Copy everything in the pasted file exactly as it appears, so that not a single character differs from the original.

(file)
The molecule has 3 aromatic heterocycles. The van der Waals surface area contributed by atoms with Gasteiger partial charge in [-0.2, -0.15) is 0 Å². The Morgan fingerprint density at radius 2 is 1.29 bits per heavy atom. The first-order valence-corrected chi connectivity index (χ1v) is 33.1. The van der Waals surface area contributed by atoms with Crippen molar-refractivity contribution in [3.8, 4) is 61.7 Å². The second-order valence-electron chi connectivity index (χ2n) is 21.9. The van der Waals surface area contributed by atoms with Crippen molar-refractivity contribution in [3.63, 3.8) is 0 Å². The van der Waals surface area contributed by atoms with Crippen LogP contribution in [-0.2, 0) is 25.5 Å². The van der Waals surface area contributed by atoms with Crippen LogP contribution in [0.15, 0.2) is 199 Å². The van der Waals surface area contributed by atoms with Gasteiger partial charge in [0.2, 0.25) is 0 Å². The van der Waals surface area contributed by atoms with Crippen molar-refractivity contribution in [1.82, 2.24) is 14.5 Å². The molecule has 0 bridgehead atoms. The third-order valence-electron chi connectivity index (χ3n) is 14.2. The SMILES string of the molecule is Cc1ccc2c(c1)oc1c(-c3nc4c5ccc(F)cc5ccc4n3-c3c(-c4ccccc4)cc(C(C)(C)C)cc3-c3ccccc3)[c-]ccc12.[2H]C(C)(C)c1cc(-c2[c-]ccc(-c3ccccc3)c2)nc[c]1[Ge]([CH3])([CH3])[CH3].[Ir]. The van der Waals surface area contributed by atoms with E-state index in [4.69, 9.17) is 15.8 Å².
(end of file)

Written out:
The molecule has 3 aromatic heterocycles. The van der Waals surface area contributed by atoms with Gasteiger partial charge in [-0.2, -0.15) is 0 Å². The Morgan fingerprint density at radius 2 is 1.29 bits per heavy atom. The first-order valence-corrected chi connectivity index (χ1v) is 33.1. The van der Waals surface area contributed by atoms with Crippen molar-refractivity contribution in [3.8, 4) is 61.7 Å². The second-order valence-electron chi connectivity index (χ2n) is 21.9. The van der Waals surface area contributed by atoms with Crippen molar-refractivity contribution in [3.63, 3.8) is 0 Å². The van der Waals surface area contributed by atoms with Crippen LogP contribution in [-0.2, 0) is 25.5 Å². The van der Waals surface area contributed by atoms with Crippen LogP contribution in [0.15, 0.2) is 199 Å². The van der Waals surface area contributed by atoms with Gasteiger partial charge in [0.2, 0.25) is 0 Å². The van der Waals surface area contributed by atoms with Crippen molar-refractivity contribution in [1.82, 2.24) is 14.5 Å². The molecule has 0 bridgehead atoms. The third-order valence-electron chi connectivity index (χ3n) is 14.2. The SMILES string of the molecule is Cc1ccc2c(c1)oc1c(-c3nc4c5ccc(F)cc5ccc4n3-c3c(-c4ccccc4)cc(C(C)(C)C)cc3-c3ccccc3)[c-]ccc12.[2H]C(C)(C)c1cc(-c2[c-]ccc(-c3ccccc3)c2)nc[c]1[Ge]([CH3])([CH3])[CH3].[Ir]. The van der Waals surface area contributed by atoms with E-state index in [4.69, 9.17) is 15.8 Å².